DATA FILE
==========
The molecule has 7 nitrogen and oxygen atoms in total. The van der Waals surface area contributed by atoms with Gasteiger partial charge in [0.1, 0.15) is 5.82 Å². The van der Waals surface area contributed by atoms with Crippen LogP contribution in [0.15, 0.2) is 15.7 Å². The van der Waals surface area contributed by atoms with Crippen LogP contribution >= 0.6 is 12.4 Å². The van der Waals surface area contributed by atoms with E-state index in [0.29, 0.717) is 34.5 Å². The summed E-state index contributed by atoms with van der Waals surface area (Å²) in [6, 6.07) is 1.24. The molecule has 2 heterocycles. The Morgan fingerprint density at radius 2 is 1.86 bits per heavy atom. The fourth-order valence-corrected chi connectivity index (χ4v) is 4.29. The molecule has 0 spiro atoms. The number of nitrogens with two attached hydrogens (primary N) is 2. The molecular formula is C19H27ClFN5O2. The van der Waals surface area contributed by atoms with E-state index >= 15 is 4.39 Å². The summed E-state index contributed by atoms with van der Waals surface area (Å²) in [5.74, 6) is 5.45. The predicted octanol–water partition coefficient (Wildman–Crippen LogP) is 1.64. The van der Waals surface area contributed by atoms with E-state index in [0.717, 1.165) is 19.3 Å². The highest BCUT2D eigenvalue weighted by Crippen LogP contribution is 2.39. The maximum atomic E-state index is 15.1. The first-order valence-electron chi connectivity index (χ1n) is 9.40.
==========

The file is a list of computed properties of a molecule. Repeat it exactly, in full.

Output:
The molecule has 7 nitrogen and oxygen atoms in total. The van der Waals surface area contributed by atoms with Gasteiger partial charge in [0.1, 0.15) is 5.82 Å². The van der Waals surface area contributed by atoms with Crippen LogP contribution in [0.15, 0.2) is 15.7 Å². The van der Waals surface area contributed by atoms with Crippen LogP contribution >= 0.6 is 12.4 Å². The van der Waals surface area contributed by atoms with E-state index in [0.29, 0.717) is 34.5 Å². The summed E-state index contributed by atoms with van der Waals surface area (Å²) in [6, 6.07) is 1.24. The molecule has 2 heterocycles. The Morgan fingerprint density at radius 2 is 1.86 bits per heavy atom. The fourth-order valence-corrected chi connectivity index (χ4v) is 4.29. The molecule has 0 spiro atoms. The number of nitrogens with two attached hydrogens (primary N) is 2. The molecular formula is C19H27ClFN5O2. The van der Waals surface area contributed by atoms with E-state index >= 15 is 4.39 Å². The summed E-state index contributed by atoms with van der Waals surface area (Å²) in [5.74, 6) is 5.45. The predicted octanol–water partition coefficient (Wildman–Crippen LogP) is 1.64. The van der Waals surface area contributed by atoms with E-state index in [0.717, 1.165) is 19.3 Å². The highest BCUT2D eigenvalue weighted by Crippen LogP contribution is 2.39. The maximum atomic E-state index is 15.1. The first-order valence-electron chi connectivity index (χ1n) is 9.40.